#Article (Archive)

A Literary Revelation

Nov 19, 2008, 6:03 AM

Last Friday, an ambitious Gambian lady came out of the blue and took the literary scene by storm with the launch of her first book - Teenage Life Crisis. She is Ngasireh Irene Touray. Though we haven't seen the book yet to assess its literary merit, we appreciate Miss Touray's drive and self-motivation.

It takes a lot to write a book; someone has described writing a book as a full-time job. That means it's a lot of hard work. So if with all the distractions around, Miss Touray is able to discipline herself to come up with a book, she ought to be commended. We don't expect Teenage Life Crisis to be a perfect book - there is no such thing as a perfect book, anyway. We just have to write and learn from our flaws. It is all part of the learning experience all writers have to go through to gain mastery of the craft.

If Ngasireh Irene Touray had waited for inspiration to visit her before putting to paper, she would have waited until the end of times. Inspiration comes only those who apply themselves. Those who sleep and daydream about some muses coming to awaken their literary talent are simply deceiving themselves.If you want to write, then you have to write without fail.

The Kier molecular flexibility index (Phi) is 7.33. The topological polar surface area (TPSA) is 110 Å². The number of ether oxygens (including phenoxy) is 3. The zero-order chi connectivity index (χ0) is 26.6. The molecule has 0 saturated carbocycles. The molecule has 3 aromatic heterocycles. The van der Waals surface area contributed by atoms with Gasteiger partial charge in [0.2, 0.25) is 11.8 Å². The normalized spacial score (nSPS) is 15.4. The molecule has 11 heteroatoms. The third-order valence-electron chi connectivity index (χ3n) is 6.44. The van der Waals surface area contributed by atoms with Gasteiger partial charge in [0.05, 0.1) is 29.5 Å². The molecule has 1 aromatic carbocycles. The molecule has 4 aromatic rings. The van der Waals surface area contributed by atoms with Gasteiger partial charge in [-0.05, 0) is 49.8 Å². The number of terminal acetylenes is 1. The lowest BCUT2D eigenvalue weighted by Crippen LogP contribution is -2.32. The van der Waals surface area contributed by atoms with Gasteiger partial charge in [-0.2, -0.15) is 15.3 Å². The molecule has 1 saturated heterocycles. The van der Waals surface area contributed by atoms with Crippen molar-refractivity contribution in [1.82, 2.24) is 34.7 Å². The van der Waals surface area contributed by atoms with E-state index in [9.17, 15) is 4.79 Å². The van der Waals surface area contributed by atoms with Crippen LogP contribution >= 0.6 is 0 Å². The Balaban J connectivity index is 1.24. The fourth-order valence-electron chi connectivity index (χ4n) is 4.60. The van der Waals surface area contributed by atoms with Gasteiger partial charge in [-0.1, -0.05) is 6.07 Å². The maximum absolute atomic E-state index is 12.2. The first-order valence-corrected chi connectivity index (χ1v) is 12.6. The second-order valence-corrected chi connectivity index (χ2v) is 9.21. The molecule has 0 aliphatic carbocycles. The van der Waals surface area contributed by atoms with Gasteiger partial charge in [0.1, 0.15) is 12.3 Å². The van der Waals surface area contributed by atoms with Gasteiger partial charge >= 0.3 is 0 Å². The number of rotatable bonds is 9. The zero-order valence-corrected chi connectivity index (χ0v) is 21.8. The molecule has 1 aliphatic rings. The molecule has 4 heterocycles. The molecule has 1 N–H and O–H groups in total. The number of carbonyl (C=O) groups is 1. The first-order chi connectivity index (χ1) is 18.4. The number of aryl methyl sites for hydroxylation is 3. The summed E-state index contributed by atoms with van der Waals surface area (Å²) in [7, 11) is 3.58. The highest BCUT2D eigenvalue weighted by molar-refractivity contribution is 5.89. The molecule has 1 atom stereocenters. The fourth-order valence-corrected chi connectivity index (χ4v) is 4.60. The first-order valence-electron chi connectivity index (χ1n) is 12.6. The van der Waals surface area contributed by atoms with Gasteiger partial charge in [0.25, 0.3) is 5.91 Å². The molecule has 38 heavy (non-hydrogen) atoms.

Ms Touray's accomplishment has given us hope that our literary heritage is not about to die out. At a point, it looks as if the literary scene was dominated by a few names who are already over the hill. The publication of Ms Touray's book signposts the emergence of new young voices on our literary landscape. This is something to relish. We hope others will follow in her footsteps and enrich our literary heritage.

What the likes of Ms Touray need now is encouragement. One way of encouraging them is to buy their books. Then, government should try to set up a reputable publishing firm in the company where aspiring writers can easily be published. Preferably, the University of The Gambia (UTG) should be in the forefront of serious publishing in this country. Elsewhere, universities have publishing houses that are into full-fledged publishing, not some roadside printing as we have in this country. If we have such an organisation in place at the UTG, then budding writers could easily see their manuscripts being worked on by professionals who know what they are doing.

We would like to heartily congratulate Miss Ngasireh Irene Touray on the publication of her book and to tell her that her pen should not dry up!